In a “New Year’s appeal”, thirteen intellectuals and public figures who opposed Hungary’s communist regime in the 1970s outline their concerns about Hungary’s new constitution and call on Europe to help halt a slide towards a new dictatorship.
is an Hungarian architect and designer. He is the son of László Rajk, the former communist foreign minister and most prominent victim of the Rákosi show trials of 1949. In 1975, László Rajk jr. joined the underground political movement in Hungary and as an architect he was a member of the avantgarde movement. In 1981 he co-founded the independent AB Publishing House and in 1988 he was one of the founders of the liberal party Alliance of Free Democrats. After the first free elections in 1990 he served six years in the Hungarian Parliament.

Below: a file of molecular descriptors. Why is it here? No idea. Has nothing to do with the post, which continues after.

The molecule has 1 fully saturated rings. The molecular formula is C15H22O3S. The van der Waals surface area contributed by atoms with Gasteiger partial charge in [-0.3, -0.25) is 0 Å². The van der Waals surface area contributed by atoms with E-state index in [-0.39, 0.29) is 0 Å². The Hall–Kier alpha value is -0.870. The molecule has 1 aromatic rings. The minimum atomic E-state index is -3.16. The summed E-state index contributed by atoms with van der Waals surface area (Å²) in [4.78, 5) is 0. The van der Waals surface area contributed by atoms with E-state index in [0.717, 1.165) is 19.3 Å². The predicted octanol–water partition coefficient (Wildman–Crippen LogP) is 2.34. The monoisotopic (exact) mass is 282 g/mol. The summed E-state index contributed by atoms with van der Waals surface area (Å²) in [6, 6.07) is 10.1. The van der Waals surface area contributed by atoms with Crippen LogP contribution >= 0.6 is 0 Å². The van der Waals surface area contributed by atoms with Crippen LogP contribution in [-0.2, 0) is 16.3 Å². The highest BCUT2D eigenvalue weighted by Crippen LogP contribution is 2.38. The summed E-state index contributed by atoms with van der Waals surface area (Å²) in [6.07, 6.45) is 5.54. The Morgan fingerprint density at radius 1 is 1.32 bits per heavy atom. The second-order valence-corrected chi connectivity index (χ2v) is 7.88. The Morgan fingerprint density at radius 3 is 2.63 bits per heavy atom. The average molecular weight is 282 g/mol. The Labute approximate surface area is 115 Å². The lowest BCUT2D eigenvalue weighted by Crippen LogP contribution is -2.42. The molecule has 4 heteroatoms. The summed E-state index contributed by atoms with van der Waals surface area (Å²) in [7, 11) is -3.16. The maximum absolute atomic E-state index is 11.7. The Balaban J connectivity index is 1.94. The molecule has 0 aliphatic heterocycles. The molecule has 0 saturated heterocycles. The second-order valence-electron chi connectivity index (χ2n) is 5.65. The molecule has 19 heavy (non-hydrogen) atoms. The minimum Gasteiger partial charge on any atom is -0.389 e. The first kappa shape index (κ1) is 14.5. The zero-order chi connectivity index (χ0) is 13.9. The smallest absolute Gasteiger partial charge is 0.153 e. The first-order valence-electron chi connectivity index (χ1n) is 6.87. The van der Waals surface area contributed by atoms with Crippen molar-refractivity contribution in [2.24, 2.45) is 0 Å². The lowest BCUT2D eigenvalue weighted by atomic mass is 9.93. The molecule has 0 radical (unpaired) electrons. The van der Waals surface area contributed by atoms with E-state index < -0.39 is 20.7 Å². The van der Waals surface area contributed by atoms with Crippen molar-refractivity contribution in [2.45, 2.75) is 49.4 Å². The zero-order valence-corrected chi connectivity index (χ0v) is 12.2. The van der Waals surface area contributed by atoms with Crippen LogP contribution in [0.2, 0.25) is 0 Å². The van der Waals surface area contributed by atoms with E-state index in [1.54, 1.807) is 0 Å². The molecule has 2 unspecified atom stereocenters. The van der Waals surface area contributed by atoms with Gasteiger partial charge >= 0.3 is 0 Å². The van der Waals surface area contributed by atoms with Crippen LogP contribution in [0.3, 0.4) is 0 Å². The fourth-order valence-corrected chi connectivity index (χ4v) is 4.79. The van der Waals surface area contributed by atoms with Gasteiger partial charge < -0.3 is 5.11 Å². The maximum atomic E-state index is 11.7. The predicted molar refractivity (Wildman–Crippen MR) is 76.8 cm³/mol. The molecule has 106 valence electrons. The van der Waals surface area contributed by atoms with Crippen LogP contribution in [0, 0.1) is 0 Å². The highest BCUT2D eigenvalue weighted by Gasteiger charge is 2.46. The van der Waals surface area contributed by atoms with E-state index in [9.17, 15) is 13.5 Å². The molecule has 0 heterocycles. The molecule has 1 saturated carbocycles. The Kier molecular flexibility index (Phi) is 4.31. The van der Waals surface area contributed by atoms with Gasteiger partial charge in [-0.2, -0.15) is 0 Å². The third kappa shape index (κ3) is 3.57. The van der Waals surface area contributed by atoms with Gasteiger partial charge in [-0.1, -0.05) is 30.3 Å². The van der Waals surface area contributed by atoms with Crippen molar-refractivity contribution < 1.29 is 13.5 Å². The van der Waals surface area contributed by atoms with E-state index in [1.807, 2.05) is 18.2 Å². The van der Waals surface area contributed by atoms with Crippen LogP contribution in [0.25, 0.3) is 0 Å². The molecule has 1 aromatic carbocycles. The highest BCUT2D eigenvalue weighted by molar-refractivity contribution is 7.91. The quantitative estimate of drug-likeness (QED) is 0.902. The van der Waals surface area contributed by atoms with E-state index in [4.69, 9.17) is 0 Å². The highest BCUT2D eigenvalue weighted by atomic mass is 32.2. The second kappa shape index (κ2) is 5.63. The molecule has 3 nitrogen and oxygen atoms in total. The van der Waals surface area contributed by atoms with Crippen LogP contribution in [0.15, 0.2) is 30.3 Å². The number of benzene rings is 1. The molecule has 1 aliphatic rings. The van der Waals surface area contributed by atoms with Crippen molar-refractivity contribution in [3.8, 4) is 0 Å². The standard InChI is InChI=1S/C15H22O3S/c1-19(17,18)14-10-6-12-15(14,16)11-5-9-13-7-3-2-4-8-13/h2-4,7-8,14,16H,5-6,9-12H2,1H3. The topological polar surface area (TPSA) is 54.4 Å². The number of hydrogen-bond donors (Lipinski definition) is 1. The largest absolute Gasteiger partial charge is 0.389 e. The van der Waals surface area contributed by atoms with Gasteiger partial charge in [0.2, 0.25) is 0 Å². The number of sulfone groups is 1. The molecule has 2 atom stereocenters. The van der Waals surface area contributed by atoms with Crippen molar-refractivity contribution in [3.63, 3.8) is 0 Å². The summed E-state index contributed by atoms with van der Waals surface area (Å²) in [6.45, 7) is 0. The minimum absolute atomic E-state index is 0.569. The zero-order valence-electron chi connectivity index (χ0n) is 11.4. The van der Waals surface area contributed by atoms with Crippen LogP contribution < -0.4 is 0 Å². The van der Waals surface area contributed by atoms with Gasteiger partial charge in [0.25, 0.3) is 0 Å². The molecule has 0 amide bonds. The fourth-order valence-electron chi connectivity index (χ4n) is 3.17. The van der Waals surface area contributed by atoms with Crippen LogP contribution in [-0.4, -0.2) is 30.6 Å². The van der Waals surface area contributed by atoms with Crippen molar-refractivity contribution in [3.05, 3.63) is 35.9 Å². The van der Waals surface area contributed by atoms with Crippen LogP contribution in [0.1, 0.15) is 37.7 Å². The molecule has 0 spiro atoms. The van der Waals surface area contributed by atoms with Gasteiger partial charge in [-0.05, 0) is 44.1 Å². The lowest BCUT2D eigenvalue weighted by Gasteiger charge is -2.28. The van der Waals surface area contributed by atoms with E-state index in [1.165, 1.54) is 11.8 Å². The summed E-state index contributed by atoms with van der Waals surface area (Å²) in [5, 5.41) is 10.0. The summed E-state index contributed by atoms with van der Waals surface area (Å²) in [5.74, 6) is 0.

The Slovak author and journalist Martin M. Simecka and Hungarian architect and former samizdat publisher László Rajk are not only former dissidents of the younger generation, but also the sons of well-known persecuted communists. László Rajk sr. was the most prominent victim of the Rákosi show trials of 1949; the writer Milan Simecka sr. began his career in the Czechoslovak Communist Party and became a dissident after 1968. In the first debate in the Eurozine series “Europe talks to Europe”, held in Budapest, they discussed the still unanswered questions surrounding the involvement of their fathers’ generation in post-war communism, and the failings of today’s debate about the past in the former communist countries. Moderated by Éva Karádi, editor of Magyar Lettre Internationale.